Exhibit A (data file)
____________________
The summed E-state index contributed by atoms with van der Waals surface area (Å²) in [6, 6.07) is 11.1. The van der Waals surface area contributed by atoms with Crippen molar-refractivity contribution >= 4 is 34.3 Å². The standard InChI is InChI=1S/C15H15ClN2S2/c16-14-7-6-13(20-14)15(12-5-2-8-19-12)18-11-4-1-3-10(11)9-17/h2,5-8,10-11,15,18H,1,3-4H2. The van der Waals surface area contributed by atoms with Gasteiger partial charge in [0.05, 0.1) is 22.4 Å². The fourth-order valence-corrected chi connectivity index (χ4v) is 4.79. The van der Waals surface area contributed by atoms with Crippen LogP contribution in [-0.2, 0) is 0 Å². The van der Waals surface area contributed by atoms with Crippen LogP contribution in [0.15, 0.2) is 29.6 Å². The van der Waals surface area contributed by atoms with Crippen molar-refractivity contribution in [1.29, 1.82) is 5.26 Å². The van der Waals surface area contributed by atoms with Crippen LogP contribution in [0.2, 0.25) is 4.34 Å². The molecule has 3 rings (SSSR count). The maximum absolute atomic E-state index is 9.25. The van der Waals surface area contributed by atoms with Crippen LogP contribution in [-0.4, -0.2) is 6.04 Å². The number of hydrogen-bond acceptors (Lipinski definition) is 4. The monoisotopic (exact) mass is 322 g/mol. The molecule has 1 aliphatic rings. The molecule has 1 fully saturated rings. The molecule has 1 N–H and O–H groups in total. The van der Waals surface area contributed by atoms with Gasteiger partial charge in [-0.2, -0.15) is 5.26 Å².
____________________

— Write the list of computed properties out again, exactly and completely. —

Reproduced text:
The summed E-state index contributed by atoms with van der Waals surface area (Å²) in [6, 6.07) is 11.1. The van der Waals surface area contributed by atoms with Crippen molar-refractivity contribution >= 4 is 34.3 Å². The standard InChI is InChI=1S/C15H15ClN2S2/c16-14-7-6-13(20-14)15(12-5-2-8-19-12)18-11-4-1-3-10(11)9-17/h2,5-8,10-11,15,18H,1,3-4H2. The van der Waals surface area contributed by atoms with Gasteiger partial charge in [0.05, 0.1) is 22.4 Å². The fourth-order valence-corrected chi connectivity index (χ4v) is 4.79. The van der Waals surface area contributed by atoms with Crippen LogP contribution in [-0.2, 0) is 0 Å². The van der Waals surface area contributed by atoms with Crippen LogP contribution in [0.15, 0.2) is 29.6 Å². The van der Waals surface area contributed by atoms with Crippen molar-refractivity contribution in [1.29, 1.82) is 5.26 Å². The van der Waals surface area contributed by atoms with Crippen LogP contribution in [0.2, 0.25) is 4.34 Å². The molecule has 3 rings (SSSR count). The maximum absolute atomic E-state index is 9.25. The van der Waals surface area contributed by atoms with Crippen LogP contribution in [-0.4, -0.2) is 6.04 Å². The number of hydrogen-bond acceptors (Lipinski definition) is 4. The monoisotopic (exact) mass is 322 g/mol. The molecule has 1 aliphatic rings. The molecule has 1 fully saturated rings. The molecule has 1 N–H and O–H groups in total. The van der Waals surface area contributed by atoms with Gasteiger partial charge in [-0.2, -0.15) is 5.26 Å².